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Is Turkey Kosher?

By November 25, 2009

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TurkeyOver the past few days there is one question that has appeared in my inbox several times and that I've also heard discussed among friends and colleagues: Is turkey kosher? The general consensus seemed to be that no, turkey was not kosher. Being a vegetarian myself, I was hard pressed to weigh in on these conversations. Our Thanksgiving dinner consists of things like butternut squash lasagne, mashed potatoes, salads and freshly baked breads. Turkey? Not so much.

But today I decided to do some digging on the topic and discovered that, contrary to apparent popular belief, turkeys are indeed kosher. At one point their status was uncertain because turkeys were unfamiliar to the ancient rabbis and hence, they were not specifically identified as kosher animals. As a result, some people asked: sure, turkeys are birds but are they a kind of bird that is kosher?

There was much discussion on both sides of the debate, as Kahrut.com recounts. Some rabbis pondered whether turkeys could cross breed with chickens, and if so, what implications that might have in terms of its kosher status. Others pointed out that the wild turkey has three characteristics of a kosher bird: it "has a crop... it has an 'extra' toe, and its eggs have the indicators of kosher eggs." In the end many rabbinic authorities, including Rabbi Soloveitchik, attested to the acceptability of the turkey. One of the primary reasons behind their rulings (though by no means the only) was that the majority of the Jewish community had accepted turkey as a kosher species. As Kashrut.com concludes:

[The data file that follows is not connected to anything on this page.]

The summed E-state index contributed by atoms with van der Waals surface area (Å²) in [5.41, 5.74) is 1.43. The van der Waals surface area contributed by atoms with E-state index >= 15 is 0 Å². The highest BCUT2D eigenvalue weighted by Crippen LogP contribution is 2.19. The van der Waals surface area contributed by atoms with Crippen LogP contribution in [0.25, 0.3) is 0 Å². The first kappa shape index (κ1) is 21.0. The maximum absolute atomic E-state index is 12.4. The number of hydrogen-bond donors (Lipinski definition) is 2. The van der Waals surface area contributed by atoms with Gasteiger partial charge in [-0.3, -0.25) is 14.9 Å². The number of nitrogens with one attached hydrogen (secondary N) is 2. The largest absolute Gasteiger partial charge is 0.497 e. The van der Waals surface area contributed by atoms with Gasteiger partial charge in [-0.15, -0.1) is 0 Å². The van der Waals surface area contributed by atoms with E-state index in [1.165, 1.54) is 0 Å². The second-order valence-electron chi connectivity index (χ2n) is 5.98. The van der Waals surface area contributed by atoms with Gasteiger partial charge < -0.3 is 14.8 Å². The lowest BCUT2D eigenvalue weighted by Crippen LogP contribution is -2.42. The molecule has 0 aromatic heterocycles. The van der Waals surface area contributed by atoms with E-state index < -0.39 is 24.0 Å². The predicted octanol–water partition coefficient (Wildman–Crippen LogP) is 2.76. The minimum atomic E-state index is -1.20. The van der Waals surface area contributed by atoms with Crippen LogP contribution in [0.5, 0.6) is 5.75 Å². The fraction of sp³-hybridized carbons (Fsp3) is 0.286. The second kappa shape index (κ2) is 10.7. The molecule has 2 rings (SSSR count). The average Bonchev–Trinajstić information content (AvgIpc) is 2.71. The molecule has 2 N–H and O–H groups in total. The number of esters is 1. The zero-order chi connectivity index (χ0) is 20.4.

The turkey is no longer new and its kosher status has been addressed by both the great and not-so-great Jewish minds over 250 years and has received near-universal endorsement. To call it into question now is to impugn the dozens of responsa, and more so, the millions of honorable Jews, who have eaten turkey for almost half a millennium. That is not the Jewish way.

So that solves the mystery. Turkey is kosher and there is no reason you can't enjoy it as the centerpiece of your Thanksgiving table. (Also, here's an interesting side note: did you know that "at a whopping 26.9 pounds per capita in 1996, Israelis consumed about 45% more [turkeys] than Americans?" Who would have guessed!)

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